Yet it is during these times of musing and prayer that God often “shows up” and I develop a deeper sense of his love, grace, and peace. My sabbatical provided this space to “be still and know that I am God.” (Psalm 46:10)

How Deeply Incarnational Reality Really Is

Finally, as a result of the stay-at-home order, I was reminded of our deep need to be with others. We are created in God’s image. Part of his nature is to be in community with the other persons of the Trinity. Being with the others in a sustained loving, giving, and caring relationship is not an option–it is a necessary aspect of what it is to be God. 

And so it is with us. As God’s image-bearers we are intrinsically and essentially relational. And relationships are best experienced and grown when we are in one another’s presence. I was reminded of this truth during my sabbatical when I was not present with friends and colleagues as I normally am.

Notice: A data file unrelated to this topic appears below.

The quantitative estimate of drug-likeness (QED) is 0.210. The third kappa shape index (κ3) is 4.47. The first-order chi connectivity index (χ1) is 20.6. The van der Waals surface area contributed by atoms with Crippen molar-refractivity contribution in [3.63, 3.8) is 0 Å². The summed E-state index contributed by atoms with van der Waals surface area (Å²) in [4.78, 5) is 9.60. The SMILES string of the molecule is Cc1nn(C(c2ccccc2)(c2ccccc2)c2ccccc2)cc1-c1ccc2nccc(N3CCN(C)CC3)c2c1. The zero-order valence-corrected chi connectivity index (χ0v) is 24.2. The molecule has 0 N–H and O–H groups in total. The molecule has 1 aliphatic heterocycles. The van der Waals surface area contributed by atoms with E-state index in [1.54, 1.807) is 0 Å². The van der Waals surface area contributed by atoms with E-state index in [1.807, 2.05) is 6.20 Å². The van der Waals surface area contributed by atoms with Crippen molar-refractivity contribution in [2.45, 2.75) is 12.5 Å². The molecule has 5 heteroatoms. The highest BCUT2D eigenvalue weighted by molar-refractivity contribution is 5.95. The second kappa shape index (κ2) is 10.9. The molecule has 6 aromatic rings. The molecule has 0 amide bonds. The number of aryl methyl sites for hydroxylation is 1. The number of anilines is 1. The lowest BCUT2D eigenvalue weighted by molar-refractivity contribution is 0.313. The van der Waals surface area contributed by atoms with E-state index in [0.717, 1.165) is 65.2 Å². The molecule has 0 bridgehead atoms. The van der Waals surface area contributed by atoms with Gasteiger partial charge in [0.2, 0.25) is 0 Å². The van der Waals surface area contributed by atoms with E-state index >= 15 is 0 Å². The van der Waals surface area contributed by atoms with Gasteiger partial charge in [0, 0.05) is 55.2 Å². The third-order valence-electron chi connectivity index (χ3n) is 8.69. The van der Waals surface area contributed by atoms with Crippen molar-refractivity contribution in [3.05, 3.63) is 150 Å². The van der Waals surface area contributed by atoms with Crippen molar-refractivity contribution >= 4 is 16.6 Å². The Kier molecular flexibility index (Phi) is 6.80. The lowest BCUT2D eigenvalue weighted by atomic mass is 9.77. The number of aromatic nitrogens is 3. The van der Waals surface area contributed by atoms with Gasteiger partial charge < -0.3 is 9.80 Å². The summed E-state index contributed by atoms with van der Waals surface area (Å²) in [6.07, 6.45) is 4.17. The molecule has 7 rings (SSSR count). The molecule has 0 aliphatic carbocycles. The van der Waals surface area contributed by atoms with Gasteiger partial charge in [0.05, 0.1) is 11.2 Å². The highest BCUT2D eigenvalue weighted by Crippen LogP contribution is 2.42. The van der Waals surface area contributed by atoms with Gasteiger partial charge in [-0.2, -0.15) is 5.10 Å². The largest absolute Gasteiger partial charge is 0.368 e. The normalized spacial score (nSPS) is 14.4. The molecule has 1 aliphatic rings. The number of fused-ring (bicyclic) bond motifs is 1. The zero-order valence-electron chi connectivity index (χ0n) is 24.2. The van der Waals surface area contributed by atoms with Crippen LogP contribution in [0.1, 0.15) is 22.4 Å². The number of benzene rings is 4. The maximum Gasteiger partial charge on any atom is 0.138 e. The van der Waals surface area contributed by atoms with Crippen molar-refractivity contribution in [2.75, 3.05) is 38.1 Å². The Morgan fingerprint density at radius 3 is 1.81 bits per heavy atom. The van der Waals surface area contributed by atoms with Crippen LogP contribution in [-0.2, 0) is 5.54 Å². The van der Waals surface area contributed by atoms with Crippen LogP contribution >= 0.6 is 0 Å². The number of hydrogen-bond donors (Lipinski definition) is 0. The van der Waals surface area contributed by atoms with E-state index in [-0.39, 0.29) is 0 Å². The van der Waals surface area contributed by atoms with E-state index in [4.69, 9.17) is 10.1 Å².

As helpful as it is as a “work-around,” mediated contact via Zoom still isn’t the same as “being there.” Contrary to those who accept a modern form of Gnosticism by arguing the mediated world of the internet provides us with an equal, and maybe even better, deeper, and more connected experience, I have been reminded again that this is simply not the case. Reality is deeply incarnational.

This also reminds me of why God decided he had to become incarnate. Only then could he be present with us in a way not possible otherwise. This was essential for him to identify with our struggles without sinning in order to be an equal and adequate substitute for us on the cross. 


I thank God for coming up with the idea of a sabbatical, which he first modeled by resting after his work of Creation (Genesis 2:2-3). He then commanded us to do likewise, follow cycles of work and rest (such as rest from our work on the Sabbath each week). Such times of rest allow me to be reminded of the truths above and experience God’s provision, grace, and peace in unique ways.